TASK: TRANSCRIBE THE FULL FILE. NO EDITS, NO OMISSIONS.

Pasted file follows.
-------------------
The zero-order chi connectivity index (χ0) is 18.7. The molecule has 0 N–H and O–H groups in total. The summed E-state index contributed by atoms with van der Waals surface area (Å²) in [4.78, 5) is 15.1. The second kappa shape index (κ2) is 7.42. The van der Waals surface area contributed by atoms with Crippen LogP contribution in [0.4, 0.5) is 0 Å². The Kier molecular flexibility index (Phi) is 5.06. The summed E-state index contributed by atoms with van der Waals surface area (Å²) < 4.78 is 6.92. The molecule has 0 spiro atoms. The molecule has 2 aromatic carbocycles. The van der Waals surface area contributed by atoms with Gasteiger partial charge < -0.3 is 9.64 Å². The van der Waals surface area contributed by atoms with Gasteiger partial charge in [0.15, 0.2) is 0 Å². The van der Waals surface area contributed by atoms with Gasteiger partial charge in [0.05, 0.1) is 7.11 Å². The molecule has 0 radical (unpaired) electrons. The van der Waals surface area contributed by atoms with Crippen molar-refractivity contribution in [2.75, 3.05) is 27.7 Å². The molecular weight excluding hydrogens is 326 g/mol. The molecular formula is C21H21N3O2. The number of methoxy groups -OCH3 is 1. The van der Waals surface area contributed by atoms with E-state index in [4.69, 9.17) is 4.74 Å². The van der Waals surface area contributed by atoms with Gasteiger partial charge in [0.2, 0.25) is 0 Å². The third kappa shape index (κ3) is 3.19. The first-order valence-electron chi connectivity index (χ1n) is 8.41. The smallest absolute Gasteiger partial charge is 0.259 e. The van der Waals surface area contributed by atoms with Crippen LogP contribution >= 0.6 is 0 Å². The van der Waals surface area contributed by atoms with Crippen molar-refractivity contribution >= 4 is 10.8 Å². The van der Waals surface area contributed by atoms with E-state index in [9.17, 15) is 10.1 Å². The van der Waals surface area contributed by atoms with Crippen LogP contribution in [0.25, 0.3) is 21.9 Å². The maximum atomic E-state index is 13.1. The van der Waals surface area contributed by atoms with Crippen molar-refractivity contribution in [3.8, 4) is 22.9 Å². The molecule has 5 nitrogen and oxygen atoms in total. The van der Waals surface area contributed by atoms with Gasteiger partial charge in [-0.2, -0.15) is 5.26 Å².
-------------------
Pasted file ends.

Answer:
The zero-order chi connectivity index (χ0) is 18.7. The molecule has 0 N–H and O–H groups in total. The summed E-state index contributed by atoms with van der Waals surface area (Å²) in [4.78, 5) is 15.1. The second kappa shape index (κ2) is 7.42. The van der Waals surface area contributed by atoms with Crippen LogP contribution in [0.4, 0.5) is 0 Å². The Kier molecular flexibility index (Phi) is 5.06. The summed E-state index contributed by atoms with van der Waals surface area (Å²) < 4.78 is 6.92. The molecule has 0 spiro atoms. The molecule has 2 aromatic carbocycles. The van der Waals surface area contributed by atoms with Gasteiger partial charge < -0.3 is 9.64 Å². The van der Waals surface area contributed by atoms with Gasteiger partial charge in [0.15, 0.2) is 0 Å². The van der Waals surface area contributed by atoms with Gasteiger partial charge in [0.05, 0.1) is 7.11 Å². The molecule has 0 radical (unpaired) electrons. The van der Waals surface area contributed by atoms with Crippen molar-refractivity contribution in [2.75, 3.05) is 27.7 Å². The molecular weight excluding hydrogens is 326 g/mol. The molecular formula is C21H21N3O2. The number of methoxy groups -OCH3 is 1. The van der Waals surface area contributed by atoms with E-state index in [4.69, 9.17) is 4.74 Å². The van der Waals surface area contributed by atoms with Gasteiger partial charge in [0.2, 0.25) is 0 Å². The third kappa shape index (κ3) is 3.19. The first-order valence-electron chi connectivity index (χ1n) is 8.41. The smallest absolute Gasteiger partial charge is 0.259 e. The van der Waals surface area contributed by atoms with Crippen LogP contribution >= 0.6 is 0 Å². The van der Waals surface area contributed by atoms with Crippen molar-refractivity contribution >= 4 is 10.8 Å². The van der Waals surface area contributed by atoms with E-state index in [9.17, 15) is 10.1 Å². The van der Waals surface area contributed by atoms with Crippen LogP contribution in [0.25, 0.3) is 21.9 Å². The maximum atomic E-state index is 13.1. The van der Waals surface area contributed by atoms with Crippen molar-refractivity contribution in [3.8, 4) is 22.9 Å². The molecule has 5 nitrogen and oxygen atoms in total. The van der Waals surface area contributed by atoms with Gasteiger partial charge in [-0.2, -0.15) is 5.26 Å².